The Rebirth of the Yankees' Michael Pineda

After missing more than two years, the right-hander is back with a vengeance.

I think it's officially safe to say that Michael Pineda is back. And he's doing it without the pine tar this time. (At least we think.)

On Sunday, Pineda had his best game yet as a member of the New York Yankees, striking out 16 Baltimore Orioles in seven innings of work, with no walks, six hits and one run. He matched David Wells and David Cone for the second-most strikeouts by a Yankee in a game (Ron Guidry holds the record with 18), and is the first Bronx Bomber to have a start with 16 or more strikeouts and no walks. Only 21 other pitchers have managed to do that.

Also, I learned what "on fleek" means today. So I've got that going for me. Which is nice.

Pineda improved to 5-0 on the season, lowered his ERA to 2.72, and also this.

It's been a long road back for Pineda, who has had an interesting career to say the least.

After a terrific rookie season with the Seattle Mariners in which he went 9-10 with a 3.74 ERA with 173 strikeouts and 55 walks in 171 innings, finishing fifth in the AL Rookie of the Year voting, he was traded to the Yankees in exchange for catching prospect Jesus Montero.

The trade didn't look to good for either side for a while there. Montero is still in the Mariners organization, bouncing back and forth between Triple-A and the Majors. After his trade to New York, Pineda suffered a series of injuries that forced him to miss all of the 2013 and '14 seasons.

Last year he came back and was involved in a series of bizarre pine tar incidents. In an April start against the Boston Red Sox, TV cameras appeared to catch Pineda with pine tar all over the palm of his pitching hand. An inning after it was noticed by commentators, the substance was gone. But then about two weeks later, again against the Red Sox, Pineda had pine tar on his neck. After ignoring it the first time, Boston manager John Farrell notified the umpires about it the second time, and Pineda was ejected and suspended for 10 games.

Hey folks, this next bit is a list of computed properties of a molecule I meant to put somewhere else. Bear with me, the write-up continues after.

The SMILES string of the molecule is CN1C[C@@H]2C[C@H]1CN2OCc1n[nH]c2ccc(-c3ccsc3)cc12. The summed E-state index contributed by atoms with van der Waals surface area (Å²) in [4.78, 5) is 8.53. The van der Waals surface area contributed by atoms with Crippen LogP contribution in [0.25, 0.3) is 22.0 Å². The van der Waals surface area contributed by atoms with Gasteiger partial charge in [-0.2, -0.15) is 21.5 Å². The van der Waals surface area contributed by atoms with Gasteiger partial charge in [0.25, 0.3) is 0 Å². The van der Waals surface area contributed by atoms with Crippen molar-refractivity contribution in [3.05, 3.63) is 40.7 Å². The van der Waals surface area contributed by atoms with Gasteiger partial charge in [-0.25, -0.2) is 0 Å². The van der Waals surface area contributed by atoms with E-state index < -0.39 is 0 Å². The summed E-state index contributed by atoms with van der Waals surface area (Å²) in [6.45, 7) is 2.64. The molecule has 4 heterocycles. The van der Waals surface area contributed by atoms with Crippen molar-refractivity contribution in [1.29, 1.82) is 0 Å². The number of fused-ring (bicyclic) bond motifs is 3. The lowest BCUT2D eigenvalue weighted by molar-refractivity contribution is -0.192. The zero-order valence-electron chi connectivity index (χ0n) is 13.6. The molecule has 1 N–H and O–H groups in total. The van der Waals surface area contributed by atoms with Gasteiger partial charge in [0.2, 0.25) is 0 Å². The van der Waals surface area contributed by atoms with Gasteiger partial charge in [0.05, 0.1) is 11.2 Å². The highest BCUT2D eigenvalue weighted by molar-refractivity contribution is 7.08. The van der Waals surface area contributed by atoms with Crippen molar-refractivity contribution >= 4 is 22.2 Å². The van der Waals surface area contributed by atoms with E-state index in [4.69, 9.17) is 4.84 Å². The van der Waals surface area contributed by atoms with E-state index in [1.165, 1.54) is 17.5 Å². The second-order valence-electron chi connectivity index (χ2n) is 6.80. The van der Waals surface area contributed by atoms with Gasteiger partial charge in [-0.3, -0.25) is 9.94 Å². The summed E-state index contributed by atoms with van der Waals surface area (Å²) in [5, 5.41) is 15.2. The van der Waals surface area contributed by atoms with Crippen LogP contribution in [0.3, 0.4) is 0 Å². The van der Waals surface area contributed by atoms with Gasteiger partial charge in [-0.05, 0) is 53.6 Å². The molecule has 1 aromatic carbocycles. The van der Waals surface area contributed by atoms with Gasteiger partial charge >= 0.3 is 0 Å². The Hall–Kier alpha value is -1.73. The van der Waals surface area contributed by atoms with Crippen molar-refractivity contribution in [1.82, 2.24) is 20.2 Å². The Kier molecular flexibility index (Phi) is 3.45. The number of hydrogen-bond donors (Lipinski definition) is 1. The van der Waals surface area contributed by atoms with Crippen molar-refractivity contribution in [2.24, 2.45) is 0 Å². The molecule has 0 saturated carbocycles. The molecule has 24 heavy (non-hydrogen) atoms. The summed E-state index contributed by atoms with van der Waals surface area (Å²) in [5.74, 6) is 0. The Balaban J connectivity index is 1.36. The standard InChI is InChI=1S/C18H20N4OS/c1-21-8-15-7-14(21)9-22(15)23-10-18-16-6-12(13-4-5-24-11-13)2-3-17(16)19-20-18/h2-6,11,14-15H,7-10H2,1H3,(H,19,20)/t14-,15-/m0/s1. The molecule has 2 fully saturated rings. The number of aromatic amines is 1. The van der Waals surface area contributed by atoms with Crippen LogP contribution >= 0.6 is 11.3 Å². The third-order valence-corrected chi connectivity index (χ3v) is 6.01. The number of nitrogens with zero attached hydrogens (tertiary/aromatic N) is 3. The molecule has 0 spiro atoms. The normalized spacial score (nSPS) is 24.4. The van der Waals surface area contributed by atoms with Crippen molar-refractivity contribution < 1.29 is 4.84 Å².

And while 2014 was not a picture perfect year health-wise for Pineda, he was very effective when he was out there, posting a 1.89 ERA in 13 starts.

This year, he's jumped it up a notch. Coming into Sunday, he had the lowest walk rate of any pitcher in the American League and after his performance against Baltimore has the best strikeout-to-walk ratio in baseball, with 54 strikeouts against just 3 walks this year.

It was all working against the Orioles, with a fastball around 93 miles per hour that he amped up to 95 miles per hour, as well as a devastating slider. Eight of his strikeouts came off the fastball and eight were off the slider, and he mixed in a changeup to keep hitters honest as well, something he's used more of this year than in his two previous seasons. According to Fangraphs, coming into Sunday's game, Pineda had thrown the changeup 14.0% of the time this season, more than the 10.8% he threw it last year and 6.3% he threw it in his first season, helping to keep left-handed hitters a bit more honest.

Pineda is quickly becoming must-see baseball TV, with Sunday's performance easily his best-to-date so far. He's still just 26 years old, and if he can stay healthy, has the potential to anchor a Yankees staff that is trying to keep the team in contention for a playoff spot this year.